News and Press

Patricia Callan of the Drinks Industry Group of Ireland (DIGI) and Director of ABFI comments on Eurostat figures with regard to alcohol prices in the EU

Posted on 20 June 2018

“We note Eurostat figures published today which show that Ireland is the most expensive country in the EU for alcohol. Eurostat also states that the large price variation is due mainly to differences in taxation of alcohol products among EU members states.

 

“Ireland has the second highest excise tax rate in the EU, behind only Finland. We have the highest excise tax on wine, the second highest on beer and the third highest on spirits.

 

“Our high excise tax is an anti-competitive tax on one of Ireland’s largest employers and fastest-growing industries.

 

“The drinks industry employs 92,000 people nationwide; the wider hospitality sector employs almost 210,000 people, or 10 percent of the Irish workforce in both cities and rural towns and villages. Through a nationwide network of pubs, hotels, restaurants, off-licences, distilleries, microbreweries, wholesalers and distributors, the drinks industry exports €1.25 billion in goods annually and generates €2.3 billion of revenue for the Exchequer.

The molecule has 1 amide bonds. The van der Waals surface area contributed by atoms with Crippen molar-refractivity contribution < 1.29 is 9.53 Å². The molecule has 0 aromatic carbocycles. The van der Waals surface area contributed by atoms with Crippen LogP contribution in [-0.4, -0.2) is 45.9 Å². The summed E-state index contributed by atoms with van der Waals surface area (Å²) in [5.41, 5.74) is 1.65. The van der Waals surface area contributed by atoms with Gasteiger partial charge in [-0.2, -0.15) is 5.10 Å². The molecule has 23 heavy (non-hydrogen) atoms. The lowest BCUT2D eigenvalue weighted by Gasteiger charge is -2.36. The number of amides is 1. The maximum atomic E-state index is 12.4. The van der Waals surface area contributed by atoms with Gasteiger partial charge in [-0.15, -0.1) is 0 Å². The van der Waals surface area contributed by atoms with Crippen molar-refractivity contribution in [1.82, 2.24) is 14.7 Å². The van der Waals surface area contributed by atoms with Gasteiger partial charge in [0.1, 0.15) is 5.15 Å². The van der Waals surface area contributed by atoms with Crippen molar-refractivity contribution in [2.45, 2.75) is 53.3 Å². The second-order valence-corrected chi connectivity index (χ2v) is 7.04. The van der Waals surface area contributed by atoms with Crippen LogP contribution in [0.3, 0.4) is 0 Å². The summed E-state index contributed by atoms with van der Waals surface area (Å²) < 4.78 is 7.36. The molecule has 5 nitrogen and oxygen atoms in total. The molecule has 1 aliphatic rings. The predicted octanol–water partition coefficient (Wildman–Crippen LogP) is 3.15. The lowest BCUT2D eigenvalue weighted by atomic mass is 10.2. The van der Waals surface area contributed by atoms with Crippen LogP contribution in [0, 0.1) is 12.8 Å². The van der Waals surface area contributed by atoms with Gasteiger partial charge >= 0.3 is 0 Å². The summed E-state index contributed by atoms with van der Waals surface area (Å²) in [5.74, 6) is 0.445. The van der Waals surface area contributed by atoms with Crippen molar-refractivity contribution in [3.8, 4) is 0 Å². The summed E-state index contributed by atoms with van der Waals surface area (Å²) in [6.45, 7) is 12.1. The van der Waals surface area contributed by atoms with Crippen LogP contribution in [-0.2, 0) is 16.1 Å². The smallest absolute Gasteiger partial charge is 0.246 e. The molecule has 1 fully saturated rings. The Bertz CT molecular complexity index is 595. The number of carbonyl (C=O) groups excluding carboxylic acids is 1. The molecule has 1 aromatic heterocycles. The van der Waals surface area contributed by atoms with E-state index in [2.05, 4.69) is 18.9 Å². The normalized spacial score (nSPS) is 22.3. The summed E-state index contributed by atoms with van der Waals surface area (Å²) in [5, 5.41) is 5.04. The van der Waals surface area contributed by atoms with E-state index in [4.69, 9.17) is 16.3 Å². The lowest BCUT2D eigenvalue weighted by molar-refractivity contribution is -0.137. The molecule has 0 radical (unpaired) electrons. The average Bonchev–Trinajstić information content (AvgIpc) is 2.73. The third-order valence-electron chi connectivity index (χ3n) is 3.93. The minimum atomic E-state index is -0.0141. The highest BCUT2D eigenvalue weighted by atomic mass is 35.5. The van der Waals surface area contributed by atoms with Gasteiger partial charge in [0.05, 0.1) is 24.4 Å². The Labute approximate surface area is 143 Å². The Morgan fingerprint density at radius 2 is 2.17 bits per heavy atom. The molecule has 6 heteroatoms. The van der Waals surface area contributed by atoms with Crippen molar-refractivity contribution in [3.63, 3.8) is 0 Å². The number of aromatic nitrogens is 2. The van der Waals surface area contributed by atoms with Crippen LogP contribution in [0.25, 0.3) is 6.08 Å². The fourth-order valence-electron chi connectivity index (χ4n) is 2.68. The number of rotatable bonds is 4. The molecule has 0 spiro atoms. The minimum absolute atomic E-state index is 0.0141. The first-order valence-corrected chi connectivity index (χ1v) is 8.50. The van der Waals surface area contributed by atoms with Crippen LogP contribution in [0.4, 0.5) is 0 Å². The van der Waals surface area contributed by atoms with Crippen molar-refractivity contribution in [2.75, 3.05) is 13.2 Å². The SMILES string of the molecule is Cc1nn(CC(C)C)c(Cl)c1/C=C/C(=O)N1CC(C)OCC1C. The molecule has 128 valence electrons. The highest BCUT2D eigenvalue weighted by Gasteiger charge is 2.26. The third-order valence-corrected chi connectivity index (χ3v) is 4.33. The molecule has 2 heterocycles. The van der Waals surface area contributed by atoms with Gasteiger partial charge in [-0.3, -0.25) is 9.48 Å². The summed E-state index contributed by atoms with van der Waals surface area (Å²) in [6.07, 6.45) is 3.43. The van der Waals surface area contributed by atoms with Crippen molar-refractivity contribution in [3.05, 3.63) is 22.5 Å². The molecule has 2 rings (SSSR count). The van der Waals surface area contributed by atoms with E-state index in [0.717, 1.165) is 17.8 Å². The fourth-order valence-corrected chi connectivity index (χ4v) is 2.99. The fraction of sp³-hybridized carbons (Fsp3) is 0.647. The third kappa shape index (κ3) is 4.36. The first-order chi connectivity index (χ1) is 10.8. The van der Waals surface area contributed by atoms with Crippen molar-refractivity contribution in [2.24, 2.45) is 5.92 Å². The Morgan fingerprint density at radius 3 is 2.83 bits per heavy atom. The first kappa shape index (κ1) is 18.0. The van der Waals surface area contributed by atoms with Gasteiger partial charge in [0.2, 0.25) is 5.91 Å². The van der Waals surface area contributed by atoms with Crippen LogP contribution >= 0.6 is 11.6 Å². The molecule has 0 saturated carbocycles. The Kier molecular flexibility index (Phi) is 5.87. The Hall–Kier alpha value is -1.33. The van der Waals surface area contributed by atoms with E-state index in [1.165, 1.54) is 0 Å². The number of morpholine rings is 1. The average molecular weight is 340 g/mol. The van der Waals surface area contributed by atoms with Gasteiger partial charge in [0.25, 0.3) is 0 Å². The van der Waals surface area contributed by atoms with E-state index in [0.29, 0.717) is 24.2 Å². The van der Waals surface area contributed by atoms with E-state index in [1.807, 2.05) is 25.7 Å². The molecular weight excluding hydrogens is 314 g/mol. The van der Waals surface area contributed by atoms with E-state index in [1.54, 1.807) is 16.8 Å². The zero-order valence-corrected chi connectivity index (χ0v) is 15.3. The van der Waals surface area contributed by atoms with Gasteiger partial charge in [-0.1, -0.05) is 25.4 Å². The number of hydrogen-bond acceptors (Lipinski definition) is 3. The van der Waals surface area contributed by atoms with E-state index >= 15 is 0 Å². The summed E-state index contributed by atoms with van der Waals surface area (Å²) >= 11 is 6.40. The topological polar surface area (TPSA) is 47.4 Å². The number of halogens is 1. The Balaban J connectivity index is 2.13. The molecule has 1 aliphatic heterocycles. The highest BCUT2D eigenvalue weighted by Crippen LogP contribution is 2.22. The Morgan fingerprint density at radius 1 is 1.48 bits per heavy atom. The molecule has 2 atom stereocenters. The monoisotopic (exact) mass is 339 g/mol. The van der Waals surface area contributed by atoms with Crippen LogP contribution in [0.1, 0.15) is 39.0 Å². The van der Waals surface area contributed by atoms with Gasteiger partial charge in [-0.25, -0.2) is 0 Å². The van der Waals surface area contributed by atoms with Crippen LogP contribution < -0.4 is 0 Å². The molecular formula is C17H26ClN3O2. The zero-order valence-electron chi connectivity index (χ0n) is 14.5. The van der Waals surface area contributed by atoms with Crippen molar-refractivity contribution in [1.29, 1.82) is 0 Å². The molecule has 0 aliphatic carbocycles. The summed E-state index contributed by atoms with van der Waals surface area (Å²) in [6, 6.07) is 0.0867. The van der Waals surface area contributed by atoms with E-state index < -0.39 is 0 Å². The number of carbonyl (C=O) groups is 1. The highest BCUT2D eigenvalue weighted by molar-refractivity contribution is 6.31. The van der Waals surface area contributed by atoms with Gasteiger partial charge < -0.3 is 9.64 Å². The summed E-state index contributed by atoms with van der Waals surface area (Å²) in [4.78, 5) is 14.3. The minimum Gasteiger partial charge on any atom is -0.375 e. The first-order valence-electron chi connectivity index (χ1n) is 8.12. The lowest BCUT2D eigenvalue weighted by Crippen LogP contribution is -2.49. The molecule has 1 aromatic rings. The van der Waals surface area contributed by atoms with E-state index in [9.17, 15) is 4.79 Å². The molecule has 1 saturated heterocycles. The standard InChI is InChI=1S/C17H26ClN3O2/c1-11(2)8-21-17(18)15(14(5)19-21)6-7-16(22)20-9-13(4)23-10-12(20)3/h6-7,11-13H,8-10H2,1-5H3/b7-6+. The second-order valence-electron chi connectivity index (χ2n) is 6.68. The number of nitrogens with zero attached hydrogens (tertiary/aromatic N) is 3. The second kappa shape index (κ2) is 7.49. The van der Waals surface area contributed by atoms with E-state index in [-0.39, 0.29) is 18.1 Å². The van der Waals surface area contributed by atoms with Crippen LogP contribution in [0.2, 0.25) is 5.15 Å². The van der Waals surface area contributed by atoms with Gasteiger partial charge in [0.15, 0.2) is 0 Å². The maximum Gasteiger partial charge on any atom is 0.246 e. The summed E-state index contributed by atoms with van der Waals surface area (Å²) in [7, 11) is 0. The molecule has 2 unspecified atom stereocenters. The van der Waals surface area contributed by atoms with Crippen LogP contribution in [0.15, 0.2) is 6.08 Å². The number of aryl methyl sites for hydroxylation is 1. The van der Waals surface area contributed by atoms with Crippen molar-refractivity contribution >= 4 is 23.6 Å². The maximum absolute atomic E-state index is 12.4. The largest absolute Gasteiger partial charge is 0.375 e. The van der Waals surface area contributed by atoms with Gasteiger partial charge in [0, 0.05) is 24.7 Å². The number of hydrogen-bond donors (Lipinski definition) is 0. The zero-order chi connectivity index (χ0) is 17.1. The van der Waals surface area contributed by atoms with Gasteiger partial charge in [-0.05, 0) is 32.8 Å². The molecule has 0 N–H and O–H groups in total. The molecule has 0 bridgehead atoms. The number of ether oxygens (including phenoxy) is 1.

“Today’s figures show definitively that Ireland’s price levels vary significantly and that our excise rates are completely out of kilter with our European peers. This is yet another reminder that action is needed now. Ultimately, high levels of excise are a tax on businesses and a sector that contributes significantly to the Irish economy in terms of jobs, particularly in rural Ireland. It is also a penal recession-era tax on consumers which needs to be reversed.

 

“DIGI, through its Support Your Local campaign, is calling on the Government to take special notice of Ireland’s drinks and hospitality sector as it formulates Budget 2019 and will be seeking a reduction in our high excise tax rate to support the continued growth and development of this industry. “

 
The Drinks Industry Group of Ireland
Anglesea House, Anglesea Road,
Ballsbridge, Dublin 4.

Tel. 01 668 0215  
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